American RadioWorks |
A student learns welding at a vocational high school in Massachusetts. (Photo: Emily Hanford)

Ready to Work

Vocational education was once a staple of American schooling, preparing some kids for blue-collar futures while others were put on a path to college. Today the new mantra is "college for all." But not everyone wants to go to college, and more than half of jobs don't require a bachelor's degree. Many experts say it's time to bring back career and technical education. This American RadioWorks documentary explores how vocational education is being reimagined.

Recent Posts

  • 09.11.14

    A 21st-century vocational high school

    For years, vocational education was seen as a lesser form of schooling, tracking some kids into programs that ended up limiting their future opportunities. Today, in the nation's best vocational programs, things are different.
  • 09.10.14

    Career academies: A new twist on vocational ed

    Across the country, thousands of high schools are transforming into career academies. The idea is that students will be more engaged if they see how academics are connected to the world of work. And they’ll be more likely to get the postsecondary schooling they need to support themselves in today’s economy.
  • 09.09.14

    The troubled history of vocational education

    Vocational education was once used to track low-income students off to work while wealthier kids went to college. But advocates for today's career and technical education say things have changed, and graduates of vocational programs may have the advantage over graduates of traditional high schools.
  • 09.04.14

    Four-year institutions brace for population shifts

    Colleges and universities are accepting many more students of color, many more students from working class and poor families, and many more people who are sometimes referred to as "nontraditional" students.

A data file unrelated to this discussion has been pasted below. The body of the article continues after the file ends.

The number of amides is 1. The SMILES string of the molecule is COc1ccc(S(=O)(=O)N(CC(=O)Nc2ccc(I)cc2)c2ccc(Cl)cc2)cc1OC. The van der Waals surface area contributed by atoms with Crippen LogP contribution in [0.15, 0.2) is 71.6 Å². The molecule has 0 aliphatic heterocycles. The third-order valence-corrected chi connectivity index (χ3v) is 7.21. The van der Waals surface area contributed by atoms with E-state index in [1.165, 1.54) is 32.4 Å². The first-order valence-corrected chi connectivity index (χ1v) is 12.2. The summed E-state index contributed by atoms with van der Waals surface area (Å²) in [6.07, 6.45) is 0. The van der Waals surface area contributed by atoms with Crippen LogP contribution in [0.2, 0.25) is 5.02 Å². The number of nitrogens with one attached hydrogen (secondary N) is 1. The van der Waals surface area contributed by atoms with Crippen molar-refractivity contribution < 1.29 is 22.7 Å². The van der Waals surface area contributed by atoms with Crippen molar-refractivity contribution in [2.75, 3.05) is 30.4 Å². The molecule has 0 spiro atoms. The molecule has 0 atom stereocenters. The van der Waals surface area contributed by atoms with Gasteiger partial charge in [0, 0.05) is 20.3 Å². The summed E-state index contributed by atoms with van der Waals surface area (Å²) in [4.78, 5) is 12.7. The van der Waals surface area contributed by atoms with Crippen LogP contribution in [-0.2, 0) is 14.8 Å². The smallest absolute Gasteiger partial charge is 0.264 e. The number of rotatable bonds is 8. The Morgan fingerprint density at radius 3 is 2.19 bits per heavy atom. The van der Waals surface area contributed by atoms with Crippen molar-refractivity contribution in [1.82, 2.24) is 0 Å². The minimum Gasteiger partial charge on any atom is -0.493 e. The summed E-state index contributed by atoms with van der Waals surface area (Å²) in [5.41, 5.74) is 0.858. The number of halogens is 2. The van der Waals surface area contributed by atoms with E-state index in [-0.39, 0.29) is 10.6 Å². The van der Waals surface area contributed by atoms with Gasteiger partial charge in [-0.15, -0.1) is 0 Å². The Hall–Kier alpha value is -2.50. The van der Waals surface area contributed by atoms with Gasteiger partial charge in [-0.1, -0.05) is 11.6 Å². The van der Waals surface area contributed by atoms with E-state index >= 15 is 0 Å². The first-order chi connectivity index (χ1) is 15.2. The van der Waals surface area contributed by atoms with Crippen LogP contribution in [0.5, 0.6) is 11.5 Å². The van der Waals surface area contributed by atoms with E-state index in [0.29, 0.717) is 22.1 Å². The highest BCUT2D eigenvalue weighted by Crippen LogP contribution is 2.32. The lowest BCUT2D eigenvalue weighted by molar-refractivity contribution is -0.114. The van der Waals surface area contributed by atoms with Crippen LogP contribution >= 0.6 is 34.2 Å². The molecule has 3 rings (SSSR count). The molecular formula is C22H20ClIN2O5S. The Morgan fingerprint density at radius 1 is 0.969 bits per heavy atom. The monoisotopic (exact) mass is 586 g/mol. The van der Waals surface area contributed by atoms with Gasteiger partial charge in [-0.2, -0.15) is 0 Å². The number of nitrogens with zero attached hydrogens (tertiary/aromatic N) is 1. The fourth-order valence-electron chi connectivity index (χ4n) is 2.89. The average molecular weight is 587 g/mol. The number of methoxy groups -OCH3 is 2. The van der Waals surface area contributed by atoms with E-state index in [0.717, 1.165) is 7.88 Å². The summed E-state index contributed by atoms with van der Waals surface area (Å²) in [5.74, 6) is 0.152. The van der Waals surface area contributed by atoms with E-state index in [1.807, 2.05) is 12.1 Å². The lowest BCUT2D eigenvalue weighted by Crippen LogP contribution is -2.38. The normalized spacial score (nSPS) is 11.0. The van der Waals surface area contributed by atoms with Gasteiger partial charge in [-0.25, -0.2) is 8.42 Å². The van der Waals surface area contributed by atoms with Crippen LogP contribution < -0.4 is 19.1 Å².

American RadioWorks |
A student learns welding at a vocational high school in Massachusetts. (Photo: Emily Hanford)

Ready to Work

Vocational education was once a staple of American schooling, preparing some kids for blue-collar futures while others were put on a path to college. Today the new mantra is "college for all." But not everyone wants to go to college, and more than half of jobs don't require a bachelor's degree. Many experts say it's time to bring back career and technical education. This American RadioWorks documentary explores how vocational education is being reimagined.

Recent Posts

  • 09.11.14

    A 21st-century vocational high school

    For years, vocational education was seen as a lesser form of schooling, tracking some kids into programs that ended up limiting their future opportunities. Today, in the nation's best vocational programs, things are different.
  • 09.10.14

    Career academies: A new twist on vocational ed

    Across the country, thousands of high schools are transforming into career academies. The idea is that students will be more engaged if they see how academics are connected to the world of work. And they’ll be more likely to get the postsecondary schooling they need to support themselves in today’s economy.
  • 09.09.14

    The troubled history of vocational education

    Vocational education was once used to track low-income students off to work while wealthier kids went to college. But advocates for today's career and technical education say things have changed, and graduates of vocational programs may have the advantage over graduates of traditional high schools.
  • 09.04.14

    Four-year institutions brace for population shifts

    Colleges and universities are accepting many more students of color, many more students from working class and poor families, and many more people who are sometimes referred to as "nontraditional" students.


Adoption stories


Caroline Huan Weintraub as she looked in her referral photo and how she looks now.

Amy Weintraub
Charleston, WV

Birth Country: CN
Decade of adoption: 2000 or later

I attended a multi-family dinner party with my children the other night. The host had invited a family whom I had never met before. After being introduced to my 3-year-old daughter and me, the husband asked me, in front of several others, where Caroline was adopted from (Shanghai, China). He then said, "Why would you bring her out of there? She would have been a lot better off staying."

I knew that his statement was an attempt at humor and an allusion to the booming Chinese economy relative to the woeful economy here in West Virginia. But the mother lioness in me rebelled. My daughter's history is not to be material for jokes or commentary on international trade. "But she had no parents!" I exclaimed.